Jun 14, 2001 1:04 PM
Maybe they Lease bikes. Two year lease. I could dig it. What do you think guy/girls. How long does it take to burn out on a bike. Not that the bike is burned out. HMMMMMMMMMMMMMMMMMM!!!! Lease Bike. New avenue for bike shop's. Hey I thought of it first! Remember this message.
fits right in ...bianchi boy
Jun 14, 2001 2:07 PM
As a long-time New Yorker subscriber, I would say it fits right in. There are lots of tiny ads in NYer for handmade products like furniture, jewelry, etc. Sevens are custom-made. If I were trying to sell a quality product, I wouldn't be surprised to find that a tiny ad in NYer produces as much response as a full-page in many other publications.

BTW, check out the recent article on auto safety by Malcolm Gladwell in last week's issue. Some scary statistics and anecdotes on accidents and how most drivers routinely fail to notice things like pedestrians, bikers, etc.
fits right in ...Hank
Jun 14, 2001 3:05 PM
yeah, I like that auto safety article, too. I was reading a statistic not long ago that the switch from lap to shoulder belts didn't bring highway death tolls down - in fact, the opposite was true. Makes you wonder. I think modern cars isolate people too much from the road, and people are getting more and more distracted.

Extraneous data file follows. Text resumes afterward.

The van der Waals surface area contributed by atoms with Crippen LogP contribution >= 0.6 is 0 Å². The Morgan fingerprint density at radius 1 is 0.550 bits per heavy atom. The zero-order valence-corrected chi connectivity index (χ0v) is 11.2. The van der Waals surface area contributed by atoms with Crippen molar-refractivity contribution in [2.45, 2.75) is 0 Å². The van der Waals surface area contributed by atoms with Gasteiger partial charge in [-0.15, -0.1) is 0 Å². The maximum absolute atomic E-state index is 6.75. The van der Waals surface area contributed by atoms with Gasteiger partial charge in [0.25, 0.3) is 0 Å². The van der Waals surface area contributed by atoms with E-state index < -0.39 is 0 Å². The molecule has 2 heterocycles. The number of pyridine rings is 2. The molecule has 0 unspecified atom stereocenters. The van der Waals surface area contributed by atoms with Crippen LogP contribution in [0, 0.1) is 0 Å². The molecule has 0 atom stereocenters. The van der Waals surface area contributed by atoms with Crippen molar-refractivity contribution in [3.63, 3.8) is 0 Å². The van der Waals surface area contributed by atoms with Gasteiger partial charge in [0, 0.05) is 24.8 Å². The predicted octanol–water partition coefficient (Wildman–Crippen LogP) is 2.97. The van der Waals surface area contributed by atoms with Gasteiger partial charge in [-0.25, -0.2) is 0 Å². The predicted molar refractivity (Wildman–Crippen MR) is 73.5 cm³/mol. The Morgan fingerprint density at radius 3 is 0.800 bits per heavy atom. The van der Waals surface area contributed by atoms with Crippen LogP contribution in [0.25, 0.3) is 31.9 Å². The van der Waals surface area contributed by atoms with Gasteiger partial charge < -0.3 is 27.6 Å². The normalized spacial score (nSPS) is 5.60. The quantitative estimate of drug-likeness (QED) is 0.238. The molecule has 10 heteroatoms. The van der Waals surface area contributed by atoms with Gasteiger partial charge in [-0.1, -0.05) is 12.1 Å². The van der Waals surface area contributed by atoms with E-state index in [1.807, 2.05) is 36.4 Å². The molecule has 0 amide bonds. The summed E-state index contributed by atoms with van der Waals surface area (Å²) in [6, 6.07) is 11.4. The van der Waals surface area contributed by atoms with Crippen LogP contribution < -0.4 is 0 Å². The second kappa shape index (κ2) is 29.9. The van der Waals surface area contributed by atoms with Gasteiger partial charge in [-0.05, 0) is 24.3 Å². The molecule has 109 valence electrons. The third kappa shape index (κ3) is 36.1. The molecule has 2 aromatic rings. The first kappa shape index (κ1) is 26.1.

I agree...TJeanloz
Jun 14, 2001 5:47 PM
When you think about the selling points of Seven bicycles, it isn't a superior ride (I'm NOT knocking the ride, just making a point), it's the craftsmanship, the custom work, the finish. People ooh and aah at the welds- which really have nothing to do with how well the bike works (as long as they pass a fairly low threshold). There ad really does belong next to a Rolex ad- again something that does the same job as a Timex, but looks better doing it.
I agree...AD14
Jun 14, 2001 8:41 PM
If a bike is the best possible fit and is fine tuned exactly to me and my riding style(as perhaps only seven and serotta do) then it should produce a superior ride (for titanium). Then add in the craftsmanship and finish and attention to detail and that is something I cannot get with a vortex.
No offense but you people sound like teenagersLazyrider
Jun 14, 2001 6:02 PM